4) Identify Busy Nights. When calling to schedule a signing, ask for the store manager, or in the case of B&N, the CRM (Community Relations Manager), or simply "the person who books authors for signings." But, before you get connected to that decision-maker, I suggest asking the store employee who answered the phone which nights are busiest in the store. The busy nights for a downtown store might be very different than for a suburban location. I found that out the hard way when I sat in a very quiet store on a Wednesday night, only to find out that Friday would've been far busier. Of course, every employee knew it, and would have been happy to share it with me, if only I'd asked.
5) Schedule Later in the Month. If you have the flexibility, try to schedule your signings later in the month. This way, a signing scheduled for, say, the 25th of the month gets nearly a month of promo time in the store newsletter and any monthly publications in which you've gotten it listed.
6) Send Postcards. If you've made up four-color postcards with your book cover and details, put together a list of any friends, colleagues, and other contacts in the area who might be interested in coming. Even if they don't come, you've let them know you've got a book out, and that could lead to referrals.
7) Confirm in Advance. Always call the store a few days in advance to confirm the signing. You'd think a manager of a big chain bookstore would be on top of things when it comes to a calendar of signings. But, as the chapter's opening story demonstrates, it ain't necessarily so. So, call before. You dig?
8) Be Proactive on "Positioning". When it comes to setting up the signing, be gently assertive with store personnel about location. They'll often go with your suggestion. If they stick you in the back of the store, there's less chance of people finding you. The ideal spot would be near the front (and close to the café), so you'll pick up walk-by traffic. Though I've experienced the exception, as a rule, don't expect store managers to be savvy about all the marketing strategy of signings. They're typically nice, earnest people, but they're not going to get a bonus if they sell a few more of your books. Your signing is just another event for them, not an income opportunity. You have to be the proactive one.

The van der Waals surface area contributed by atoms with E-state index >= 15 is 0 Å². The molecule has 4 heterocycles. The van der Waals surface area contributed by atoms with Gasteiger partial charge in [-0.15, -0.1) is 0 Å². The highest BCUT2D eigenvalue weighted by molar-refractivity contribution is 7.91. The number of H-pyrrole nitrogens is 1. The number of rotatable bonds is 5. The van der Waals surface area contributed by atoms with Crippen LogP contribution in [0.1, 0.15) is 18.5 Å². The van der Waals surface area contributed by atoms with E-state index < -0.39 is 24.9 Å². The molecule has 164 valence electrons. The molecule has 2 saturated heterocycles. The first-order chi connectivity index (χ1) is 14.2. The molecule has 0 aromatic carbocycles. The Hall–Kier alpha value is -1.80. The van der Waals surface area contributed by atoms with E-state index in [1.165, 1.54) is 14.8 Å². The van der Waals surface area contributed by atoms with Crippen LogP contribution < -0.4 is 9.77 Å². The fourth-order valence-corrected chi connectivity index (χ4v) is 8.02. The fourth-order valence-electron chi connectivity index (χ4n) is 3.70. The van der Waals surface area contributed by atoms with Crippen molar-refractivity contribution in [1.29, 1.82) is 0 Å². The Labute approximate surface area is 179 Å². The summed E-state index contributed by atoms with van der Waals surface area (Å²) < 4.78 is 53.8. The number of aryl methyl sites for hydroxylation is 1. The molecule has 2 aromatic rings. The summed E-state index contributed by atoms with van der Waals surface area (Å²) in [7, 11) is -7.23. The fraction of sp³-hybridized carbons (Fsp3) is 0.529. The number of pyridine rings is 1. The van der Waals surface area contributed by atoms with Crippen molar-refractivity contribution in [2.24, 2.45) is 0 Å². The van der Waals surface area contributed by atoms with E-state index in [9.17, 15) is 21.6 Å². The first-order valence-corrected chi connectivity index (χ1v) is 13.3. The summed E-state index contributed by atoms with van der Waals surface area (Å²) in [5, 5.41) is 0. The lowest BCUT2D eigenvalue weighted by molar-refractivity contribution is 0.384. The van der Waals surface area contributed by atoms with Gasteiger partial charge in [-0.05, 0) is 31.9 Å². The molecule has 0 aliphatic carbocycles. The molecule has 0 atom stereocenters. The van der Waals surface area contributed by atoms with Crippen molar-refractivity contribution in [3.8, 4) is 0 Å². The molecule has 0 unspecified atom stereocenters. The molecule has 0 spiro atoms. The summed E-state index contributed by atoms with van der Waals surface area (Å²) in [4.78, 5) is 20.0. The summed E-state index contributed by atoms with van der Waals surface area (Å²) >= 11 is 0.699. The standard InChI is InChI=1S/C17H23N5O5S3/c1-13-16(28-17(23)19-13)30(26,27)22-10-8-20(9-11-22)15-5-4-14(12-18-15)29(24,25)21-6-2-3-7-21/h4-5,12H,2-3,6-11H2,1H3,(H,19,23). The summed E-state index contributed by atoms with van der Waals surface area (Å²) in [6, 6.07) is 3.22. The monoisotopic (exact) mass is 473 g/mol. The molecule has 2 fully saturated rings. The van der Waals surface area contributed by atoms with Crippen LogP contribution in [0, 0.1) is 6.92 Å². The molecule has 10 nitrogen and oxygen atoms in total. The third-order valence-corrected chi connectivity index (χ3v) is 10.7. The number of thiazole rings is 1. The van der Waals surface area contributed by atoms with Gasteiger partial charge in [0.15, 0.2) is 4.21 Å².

9) Create Eye-Catching Signage. I discovered a trés cool (and trés cheap) strategy to get some pretty slick signage for your book signings -- not to mention any other public appearance. Using the graphic files of my book cover artwork, I had FedExKinko'sâ print out some 11" x 17" sheets, laminate them, mount them on foam core board and attach a cardboard easel at the bottom. Ta-dah! Attention-getting visuals that can be seen from at least 100 paces. I also made up another one, listing the book accolade highlights: book clubs, awards, etc. These great visual aids will set you back less than $20 each (at press time).
10) Do Discussion/Signings. If you have a non-fiction or how-to book, definitely do a discussion/signing: talk for 30 minutes or so, open it up for Q&A, then sign books. If it's fiction, do a reading, then a Q&A. Tell people you'll stay around as long as they want to talk. Figure on 90 minutes for a typical event, from start to finish. Chat with people while they're waiting for you to start. Introduce yourself, shake hands, ask their names, what brought them there, etc. Don't cop the typical "Author Attitude." Friendly authors sell more books, and earn brownie points with readers (who talk to friends).